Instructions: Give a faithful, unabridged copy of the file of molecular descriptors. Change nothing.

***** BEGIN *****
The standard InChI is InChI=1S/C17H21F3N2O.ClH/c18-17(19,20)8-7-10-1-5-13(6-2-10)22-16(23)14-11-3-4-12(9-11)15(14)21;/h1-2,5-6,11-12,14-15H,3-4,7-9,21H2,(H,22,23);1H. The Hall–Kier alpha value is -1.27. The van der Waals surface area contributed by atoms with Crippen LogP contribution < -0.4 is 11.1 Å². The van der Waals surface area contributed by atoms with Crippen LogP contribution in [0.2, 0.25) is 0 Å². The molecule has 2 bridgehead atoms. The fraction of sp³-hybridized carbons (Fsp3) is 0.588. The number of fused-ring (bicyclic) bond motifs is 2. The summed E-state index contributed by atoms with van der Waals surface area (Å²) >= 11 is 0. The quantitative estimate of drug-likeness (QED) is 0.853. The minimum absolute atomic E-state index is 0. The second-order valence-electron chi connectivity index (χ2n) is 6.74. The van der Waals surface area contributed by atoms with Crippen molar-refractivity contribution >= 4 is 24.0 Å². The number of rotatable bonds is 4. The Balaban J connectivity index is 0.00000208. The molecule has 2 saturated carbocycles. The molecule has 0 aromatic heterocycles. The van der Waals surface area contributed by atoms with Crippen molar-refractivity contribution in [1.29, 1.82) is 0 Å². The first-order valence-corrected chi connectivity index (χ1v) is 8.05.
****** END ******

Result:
The standard InChI is InChI=1S/C17H21F3N2O.ClH/c18-17(19,20)8-7-10-1-5-13(6-2-10)22-16(23)14-11-3-4-12(9-11)15(14)21;/h1-2,5-6,11-12,14-15H,3-4,7-9,21H2,(H,22,23);1H. The Hall–Kier alpha value is -1.27. The van der Waals surface area contributed by atoms with Crippen LogP contribution < -0.4 is 11.1 Å². The van der Waals surface area contributed by atoms with Crippen LogP contribution in [0.2, 0.25) is 0 Å². The molecule has 2 bridgehead atoms. The fraction of sp³-hybridized carbons (Fsp3) is 0.588. The number of fused-ring (bicyclic) bond motifs is 2. The summed E-state index contributed by atoms with van der Waals surface area (Å²) >= 11 is 0. The quantitative estimate of drug-likeness (QED) is 0.853. The minimum absolute atomic E-state index is 0. The second-order valence-electron chi connectivity index (χ2n) is 6.74. The van der Waals surface area contributed by atoms with Crippen molar-refractivity contribution >= 4 is 24.0 Å². The number of rotatable bonds is 4. The Balaban J connectivity index is 0.00000208. The molecule has 2 saturated carbocycles. The molecule has 0 aromatic heterocycles. The van der Waals surface area contributed by atoms with Crippen molar-refractivity contribution in [1.29, 1.82) is 0 Å². The first-order valence-corrected chi connectivity index (χ1v) is 8.05.